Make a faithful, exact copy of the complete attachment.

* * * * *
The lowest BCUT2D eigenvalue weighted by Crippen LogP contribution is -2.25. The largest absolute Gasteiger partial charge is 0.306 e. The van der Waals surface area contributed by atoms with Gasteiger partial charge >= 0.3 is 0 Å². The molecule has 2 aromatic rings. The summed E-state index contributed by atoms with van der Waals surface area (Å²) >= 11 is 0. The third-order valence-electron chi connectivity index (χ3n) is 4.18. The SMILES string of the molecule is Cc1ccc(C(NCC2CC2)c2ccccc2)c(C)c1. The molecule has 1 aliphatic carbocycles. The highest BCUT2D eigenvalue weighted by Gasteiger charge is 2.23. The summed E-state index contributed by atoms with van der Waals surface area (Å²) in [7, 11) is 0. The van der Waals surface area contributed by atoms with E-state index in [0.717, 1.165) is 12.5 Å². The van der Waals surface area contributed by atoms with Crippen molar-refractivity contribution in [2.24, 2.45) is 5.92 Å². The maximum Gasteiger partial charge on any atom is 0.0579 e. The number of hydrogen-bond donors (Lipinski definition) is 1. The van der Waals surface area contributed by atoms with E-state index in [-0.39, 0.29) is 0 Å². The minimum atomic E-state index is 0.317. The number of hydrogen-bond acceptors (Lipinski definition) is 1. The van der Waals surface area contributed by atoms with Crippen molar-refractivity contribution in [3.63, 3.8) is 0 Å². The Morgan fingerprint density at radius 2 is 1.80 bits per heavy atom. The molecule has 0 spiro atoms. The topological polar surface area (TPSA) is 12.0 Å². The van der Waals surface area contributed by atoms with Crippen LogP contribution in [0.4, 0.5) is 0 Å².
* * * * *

The lowest BCUT2D eigenvalue weighted by Crippen LogP contribution is -2.25. The largest absolute Gasteiger partial charge is 0.306 e. The van der Waals surface area contributed by atoms with Gasteiger partial charge >= 0.3 is 0 Å². The molecule has 2 aromatic rings. The summed E-state index contributed by atoms with van der Waals surface area (Å²) >= 11 is 0. The third-order valence-electron chi connectivity index (χ3n) is 4.18. The SMILES string of the molecule is Cc1ccc(C(NCC2CC2)c2ccccc2)c(C)c1. The molecule has 1 aliphatic carbocycles. The highest BCUT2D eigenvalue weighted by Gasteiger charge is 2.23. The summed E-state index contributed by atoms with van der Waals surface area (Å²) in [7, 11) is 0. The van der Waals surface area contributed by atoms with E-state index in [0.717, 1.165) is 12.5 Å². The van der Waals surface area contributed by atoms with Crippen molar-refractivity contribution in [2.24, 2.45) is 5.92 Å². The maximum Gasteiger partial charge on any atom is 0.0579 e. The number of hydrogen-bond donors (Lipinski definition) is 1. The van der Waals surface area contributed by atoms with E-state index in [-0.39, 0.29) is 0 Å². The minimum atomic E-state index is 0.317. The number of hydrogen-bond acceptors (Lipinski definition) is 1. The van der Waals surface area contributed by atoms with Crippen molar-refractivity contribution in [3.63, 3.8) is 0 Å². The Morgan fingerprint density at radius 2 is 1.80 bits per heavy atom. The molecule has 0 spiro atoms. The topological polar surface area (TPSA) is 12.0 Å². The van der Waals surface area contributed by atoms with Crippen LogP contribution in [0.4, 0.5) is 0 Å².